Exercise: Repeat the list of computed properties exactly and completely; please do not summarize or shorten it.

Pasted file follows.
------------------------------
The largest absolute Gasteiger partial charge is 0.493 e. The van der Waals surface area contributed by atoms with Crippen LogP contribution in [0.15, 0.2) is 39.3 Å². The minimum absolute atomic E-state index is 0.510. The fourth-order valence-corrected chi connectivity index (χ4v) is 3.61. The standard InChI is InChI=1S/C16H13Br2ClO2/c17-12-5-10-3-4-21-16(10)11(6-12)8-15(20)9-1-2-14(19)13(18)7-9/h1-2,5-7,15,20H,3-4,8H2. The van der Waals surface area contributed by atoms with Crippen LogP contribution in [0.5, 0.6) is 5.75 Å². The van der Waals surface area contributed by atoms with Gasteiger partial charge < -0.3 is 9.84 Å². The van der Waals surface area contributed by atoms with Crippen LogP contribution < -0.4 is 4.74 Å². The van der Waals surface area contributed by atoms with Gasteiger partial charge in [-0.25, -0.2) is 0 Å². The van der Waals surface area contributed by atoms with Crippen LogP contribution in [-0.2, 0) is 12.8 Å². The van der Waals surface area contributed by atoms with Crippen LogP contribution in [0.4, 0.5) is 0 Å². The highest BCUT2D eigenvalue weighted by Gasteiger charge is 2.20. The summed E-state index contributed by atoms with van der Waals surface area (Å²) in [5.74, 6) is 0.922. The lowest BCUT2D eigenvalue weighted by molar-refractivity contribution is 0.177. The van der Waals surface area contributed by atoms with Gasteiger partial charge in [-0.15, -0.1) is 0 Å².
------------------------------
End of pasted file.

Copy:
The largest absolute Gasteiger partial charge is 0.493 e. The van der Waals surface area contributed by atoms with Crippen LogP contribution in [0.15, 0.2) is 39.3 Å². The minimum absolute atomic E-state index is 0.510. The fourth-order valence-corrected chi connectivity index (χ4v) is 3.61. The standard InChI is InChI=1S/C16H13Br2ClO2/c17-12-5-10-3-4-21-16(10)11(6-12)8-15(20)9-1-2-14(19)13(18)7-9/h1-2,5-7,15,20H,3-4,8H2. The van der Waals surface area contributed by atoms with Crippen LogP contribution in [0.5, 0.6) is 5.75 Å². The van der Waals surface area contributed by atoms with Gasteiger partial charge < -0.3 is 9.84 Å². The van der Waals surface area contributed by atoms with Crippen LogP contribution < -0.4 is 4.74 Å². The van der Waals surface area contributed by atoms with Gasteiger partial charge in [-0.25, -0.2) is 0 Å². The van der Waals surface area contributed by atoms with Crippen LogP contribution in [-0.2, 0) is 12.8 Å². The van der Waals surface area contributed by atoms with Crippen LogP contribution in [0.4, 0.5) is 0 Å². The highest BCUT2D eigenvalue weighted by Gasteiger charge is 2.20. The summed E-state index contributed by atoms with van der Waals surface area (Å²) in [5.74, 6) is 0.922. The lowest BCUT2D eigenvalue weighted by molar-refractivity contribution is 0.177. The van der Waals surface area contributed by atoms with Gasteiger partial charge in [-0.15, -0.1) is 0 Å².